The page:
'Big Bang' planning and urban design: Imperatives and outcomes in Sydney and Melbourne's old port areas

Searle, Glen and Goodman, Robin (2011). 'Big Bang' planning and urban design: Imperatives and outcomes in Sydney and Melbourne's old port areas. In: Paul Maginn, Proceedings of the 3rd World Planning Schools Congress. 3rd World Planning Schools Congress (WPSC2011), Perth, W.A., Australia, (243.1-243.16). 4-8 July 2011.

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Name Description MIMEType Size Downloads
Author Searle, Glen
Goodman, Robin
Title of paper 'Big Bang' planning and urban design: Imperatives and outcomes in Sydney and Melbourne's old port areas
Conference name 3rd World Planning Schools Congress (WPSC2011)
Conference location Perth, W.A., Australia
Conference dates 4-8 July 2011
Proceedings title Proceedings of the 3rd World Planning Schools Congress
Place of Publication Perth, W. A., Australia
Publisher University of Western Australia
Publication Year 2011
Sub-type Fully published paper
Open Access Status
ISBN 9781740522373
Editor Paul Maginn
Start page 243.1
End page 243.16
Total pages 16
Collection year 2012
Language eng
Abstract/Summary This paper uses an exploration of the imperatives that favour contemporary ‘big bang’ urban planning (characterised by large scale, rapid planning and development processes) to show how this drives production of precincts that fail to deliver high quality urban design. The key imperatives focus on the evolution of the property development industry leading to the development of very large property development corporations, the hegemony of financial and employment dimensions in current state city-making, and the related subordination of urban design considerations. This situation is contrasted with the distilled wisdom of foundational contributors to planning thought such as Geddes and Jacobs who advocated careful, slow and iterative planning in order to produce the best urban outcomes. Two case studies are used to illustrate the paper’s propositions: the near-CBD redevelopments of the Docklands area of Melbourne and the Barangaroo dockside area in Sydney. In both cases there has been a state government focus on large scale development over a relatively short period, where development returns have been intended to pay for state infrastructure costs, and that have involved state development corporations and very large property developers to drive development forward. The result in each case has been the production of precincts with development that has been attacked as over-scaled by urban design professionals and local council planners, and that has failed to produce the human scale, pedestrian intimacy and visual variety, inter alia, that characterise the adjacent Central Business Districts.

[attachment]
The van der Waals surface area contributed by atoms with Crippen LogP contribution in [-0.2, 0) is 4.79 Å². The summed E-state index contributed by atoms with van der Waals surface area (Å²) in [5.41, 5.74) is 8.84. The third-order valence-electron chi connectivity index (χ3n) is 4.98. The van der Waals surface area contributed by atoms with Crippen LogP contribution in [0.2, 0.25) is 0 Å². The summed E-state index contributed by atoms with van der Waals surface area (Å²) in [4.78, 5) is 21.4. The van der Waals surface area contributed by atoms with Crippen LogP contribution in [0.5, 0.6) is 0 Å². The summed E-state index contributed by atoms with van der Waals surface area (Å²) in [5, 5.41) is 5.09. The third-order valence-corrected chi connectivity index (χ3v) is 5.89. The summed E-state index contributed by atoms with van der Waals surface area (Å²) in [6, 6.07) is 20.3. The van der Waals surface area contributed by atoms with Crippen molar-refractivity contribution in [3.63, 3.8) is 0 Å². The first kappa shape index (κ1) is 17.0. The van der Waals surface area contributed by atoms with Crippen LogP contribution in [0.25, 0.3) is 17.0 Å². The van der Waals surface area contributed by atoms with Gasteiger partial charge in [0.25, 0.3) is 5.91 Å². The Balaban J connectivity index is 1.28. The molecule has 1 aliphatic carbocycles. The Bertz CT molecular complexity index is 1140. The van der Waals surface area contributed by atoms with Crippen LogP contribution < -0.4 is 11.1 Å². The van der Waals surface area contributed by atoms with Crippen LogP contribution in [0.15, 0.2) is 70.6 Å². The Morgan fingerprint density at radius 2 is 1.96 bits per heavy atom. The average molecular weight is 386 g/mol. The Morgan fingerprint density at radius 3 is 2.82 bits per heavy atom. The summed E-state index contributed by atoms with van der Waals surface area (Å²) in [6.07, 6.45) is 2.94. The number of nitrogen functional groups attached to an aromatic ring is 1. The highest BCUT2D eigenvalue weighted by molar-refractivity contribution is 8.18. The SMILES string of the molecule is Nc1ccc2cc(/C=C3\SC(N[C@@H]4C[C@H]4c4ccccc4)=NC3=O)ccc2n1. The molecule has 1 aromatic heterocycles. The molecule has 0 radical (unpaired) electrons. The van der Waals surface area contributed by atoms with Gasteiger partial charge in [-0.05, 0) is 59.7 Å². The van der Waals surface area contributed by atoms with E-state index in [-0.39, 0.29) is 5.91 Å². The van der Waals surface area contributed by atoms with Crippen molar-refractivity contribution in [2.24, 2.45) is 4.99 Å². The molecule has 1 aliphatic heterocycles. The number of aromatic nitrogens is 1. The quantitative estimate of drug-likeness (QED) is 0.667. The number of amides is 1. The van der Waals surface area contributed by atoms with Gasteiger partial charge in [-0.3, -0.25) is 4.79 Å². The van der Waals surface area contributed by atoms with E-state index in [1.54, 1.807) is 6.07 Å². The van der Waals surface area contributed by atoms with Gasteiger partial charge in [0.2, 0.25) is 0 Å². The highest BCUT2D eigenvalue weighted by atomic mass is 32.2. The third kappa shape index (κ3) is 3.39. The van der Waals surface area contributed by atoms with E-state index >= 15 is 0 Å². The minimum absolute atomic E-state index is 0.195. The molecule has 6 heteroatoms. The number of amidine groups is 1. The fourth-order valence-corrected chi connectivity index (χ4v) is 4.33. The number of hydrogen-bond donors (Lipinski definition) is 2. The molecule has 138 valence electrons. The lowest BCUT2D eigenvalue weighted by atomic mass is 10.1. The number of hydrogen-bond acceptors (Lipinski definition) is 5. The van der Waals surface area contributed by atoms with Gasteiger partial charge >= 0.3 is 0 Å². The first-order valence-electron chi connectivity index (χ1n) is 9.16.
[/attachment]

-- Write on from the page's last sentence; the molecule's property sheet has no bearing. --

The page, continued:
Keyword Urban mega-projects
Melbourne Docklands
Q-Index Code E1
Q-Index Status Confirmed Code
Institutional Status UQ
Additional Notes Paper Presented in Track 10 (Urban Cultures, Heritage and Urban Design). Paper # 243.

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Created: Wed, 16 Nov 2011, 11:07:51 EST by Associate Professor Glen Searle on behalf of School of Geography, Planning & Env Management